I am responding to the Nov. 14 letter from John Close, which presumes that Outlying Field neighbors all received some form of noise disclosure, and that even if such disclosure was insufficient, exercise of due diligence would have made prospective buyers aware of the potential noise the Growlers produce.
Not true on either count.
A third of buyers, like us, saw/signed no disclosure document. We first learned of the existence of such documents this year.
Another third saw such documents for the first time at settlement after their previous homes were sold and moving vans were on the way.
But what if we had received any of the various documents the final third of buyers received?
We lived adjacent to a naval air station in another state for 16 years before moving here mid-2007 and never had a problem or complaint.
We did ask Whidbey acquaintances what that big field was we passed one day.
They told us it was an air field owned by the Navy and used a few times each month.
For the first five years we lived here, that was true.
Then our lives changed.
The Growlers make sounds when they accelerate like nothing one can imagine; their sound/vibration physically hurts.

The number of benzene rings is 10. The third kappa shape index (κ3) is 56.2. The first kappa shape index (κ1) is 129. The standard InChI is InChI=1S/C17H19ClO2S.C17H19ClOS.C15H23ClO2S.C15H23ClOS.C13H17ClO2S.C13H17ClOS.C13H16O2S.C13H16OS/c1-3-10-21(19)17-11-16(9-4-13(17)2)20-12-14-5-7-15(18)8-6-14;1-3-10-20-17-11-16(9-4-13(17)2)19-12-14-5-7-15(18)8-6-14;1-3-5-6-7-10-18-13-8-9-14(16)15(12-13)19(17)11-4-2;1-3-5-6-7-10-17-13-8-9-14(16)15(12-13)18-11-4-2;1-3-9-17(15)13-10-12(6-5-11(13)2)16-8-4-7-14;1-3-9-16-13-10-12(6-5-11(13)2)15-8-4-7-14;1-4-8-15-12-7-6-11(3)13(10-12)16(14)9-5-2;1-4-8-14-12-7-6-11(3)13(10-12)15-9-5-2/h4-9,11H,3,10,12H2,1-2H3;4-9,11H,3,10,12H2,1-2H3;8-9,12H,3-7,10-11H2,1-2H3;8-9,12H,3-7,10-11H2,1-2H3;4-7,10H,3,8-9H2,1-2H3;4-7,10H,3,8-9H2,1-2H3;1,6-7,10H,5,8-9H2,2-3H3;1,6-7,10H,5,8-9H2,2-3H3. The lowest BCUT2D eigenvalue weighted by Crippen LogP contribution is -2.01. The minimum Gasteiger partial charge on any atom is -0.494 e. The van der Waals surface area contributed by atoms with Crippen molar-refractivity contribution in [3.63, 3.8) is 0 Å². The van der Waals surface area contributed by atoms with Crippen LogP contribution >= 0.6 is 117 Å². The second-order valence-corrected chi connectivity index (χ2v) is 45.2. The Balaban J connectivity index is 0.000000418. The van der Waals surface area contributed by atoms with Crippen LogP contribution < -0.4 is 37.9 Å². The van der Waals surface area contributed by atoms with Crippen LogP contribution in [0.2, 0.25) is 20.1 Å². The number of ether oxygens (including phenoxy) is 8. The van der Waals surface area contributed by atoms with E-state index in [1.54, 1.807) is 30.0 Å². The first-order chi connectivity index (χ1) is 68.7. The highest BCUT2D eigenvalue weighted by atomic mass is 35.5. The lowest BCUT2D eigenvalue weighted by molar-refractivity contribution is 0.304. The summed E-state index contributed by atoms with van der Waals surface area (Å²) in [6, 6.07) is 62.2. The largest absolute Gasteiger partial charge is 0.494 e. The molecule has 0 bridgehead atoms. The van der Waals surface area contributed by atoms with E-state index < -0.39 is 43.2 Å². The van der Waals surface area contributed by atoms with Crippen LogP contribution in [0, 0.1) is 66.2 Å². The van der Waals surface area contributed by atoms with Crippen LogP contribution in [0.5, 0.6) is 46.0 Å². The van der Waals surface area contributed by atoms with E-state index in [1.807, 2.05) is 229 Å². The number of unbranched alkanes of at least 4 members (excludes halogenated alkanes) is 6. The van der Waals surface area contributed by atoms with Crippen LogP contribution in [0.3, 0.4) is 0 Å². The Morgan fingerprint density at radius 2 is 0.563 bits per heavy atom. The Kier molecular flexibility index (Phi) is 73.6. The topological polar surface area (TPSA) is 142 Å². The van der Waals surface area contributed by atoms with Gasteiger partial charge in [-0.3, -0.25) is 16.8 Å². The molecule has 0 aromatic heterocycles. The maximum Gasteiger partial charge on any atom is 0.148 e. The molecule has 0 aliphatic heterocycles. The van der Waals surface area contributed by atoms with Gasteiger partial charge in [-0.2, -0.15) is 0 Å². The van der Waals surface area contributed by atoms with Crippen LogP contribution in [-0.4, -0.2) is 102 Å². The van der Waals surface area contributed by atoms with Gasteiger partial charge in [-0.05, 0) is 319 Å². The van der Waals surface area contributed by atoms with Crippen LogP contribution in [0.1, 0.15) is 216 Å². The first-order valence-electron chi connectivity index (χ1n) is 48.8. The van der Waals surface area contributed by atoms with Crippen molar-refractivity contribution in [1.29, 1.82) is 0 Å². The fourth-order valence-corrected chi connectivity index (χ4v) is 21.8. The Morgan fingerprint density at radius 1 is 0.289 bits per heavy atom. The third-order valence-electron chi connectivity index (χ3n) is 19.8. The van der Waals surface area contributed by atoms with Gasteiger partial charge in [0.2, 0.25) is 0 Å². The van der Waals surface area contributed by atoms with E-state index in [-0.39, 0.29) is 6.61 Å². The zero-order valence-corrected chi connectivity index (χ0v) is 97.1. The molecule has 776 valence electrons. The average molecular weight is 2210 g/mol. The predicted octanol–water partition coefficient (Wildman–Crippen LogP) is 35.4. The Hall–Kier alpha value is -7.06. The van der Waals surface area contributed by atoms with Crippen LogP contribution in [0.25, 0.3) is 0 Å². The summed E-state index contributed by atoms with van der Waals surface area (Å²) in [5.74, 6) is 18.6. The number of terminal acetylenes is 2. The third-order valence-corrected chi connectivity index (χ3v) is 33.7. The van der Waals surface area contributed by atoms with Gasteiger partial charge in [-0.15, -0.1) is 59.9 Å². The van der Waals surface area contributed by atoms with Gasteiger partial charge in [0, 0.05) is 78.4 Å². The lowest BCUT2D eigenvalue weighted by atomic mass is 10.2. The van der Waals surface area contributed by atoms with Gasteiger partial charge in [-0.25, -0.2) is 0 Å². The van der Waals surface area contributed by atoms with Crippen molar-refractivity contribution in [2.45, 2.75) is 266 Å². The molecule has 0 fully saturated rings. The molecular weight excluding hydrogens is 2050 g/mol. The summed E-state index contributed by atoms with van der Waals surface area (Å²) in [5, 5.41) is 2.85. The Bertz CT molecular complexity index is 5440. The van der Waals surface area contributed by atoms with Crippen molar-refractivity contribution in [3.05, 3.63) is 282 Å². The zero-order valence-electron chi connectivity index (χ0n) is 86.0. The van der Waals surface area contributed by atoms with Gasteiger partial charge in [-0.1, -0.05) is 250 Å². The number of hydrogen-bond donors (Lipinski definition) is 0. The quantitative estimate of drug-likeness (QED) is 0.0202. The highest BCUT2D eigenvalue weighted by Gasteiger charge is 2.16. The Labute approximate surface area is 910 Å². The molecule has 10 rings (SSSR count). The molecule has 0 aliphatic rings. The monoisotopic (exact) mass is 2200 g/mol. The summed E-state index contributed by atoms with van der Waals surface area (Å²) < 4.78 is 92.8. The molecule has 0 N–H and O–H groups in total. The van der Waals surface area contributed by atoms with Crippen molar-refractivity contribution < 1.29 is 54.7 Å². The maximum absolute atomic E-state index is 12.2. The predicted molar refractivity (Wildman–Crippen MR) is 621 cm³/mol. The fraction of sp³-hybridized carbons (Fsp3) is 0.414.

The house vibrates. You cannot hear what a person sitting next to you is saying, let alone a TV or the ring of a telephone.
Our hearing has declined, our blood pressure has risen and headaches are prevalent.
The planes often fly from 7 a.m. until well after 1 a.m. for days at a time. When are we supposed to sleep? How are the children who live here supposed to learn? There is no disclosure that is adequate.
If we were enemy combatants, the Geneva Conventions would prevent the Navy from flying the Growlers in inhabited areas because prolonged exposure to noise and sleep deprivation are defined as torture.
We are good citizens who cherish and contribute to our community.
We volunteer for nonprofits both in Coupeville and throughout Whidbey Island. We most certainly are not a fringe element, as Close suggested. We are you.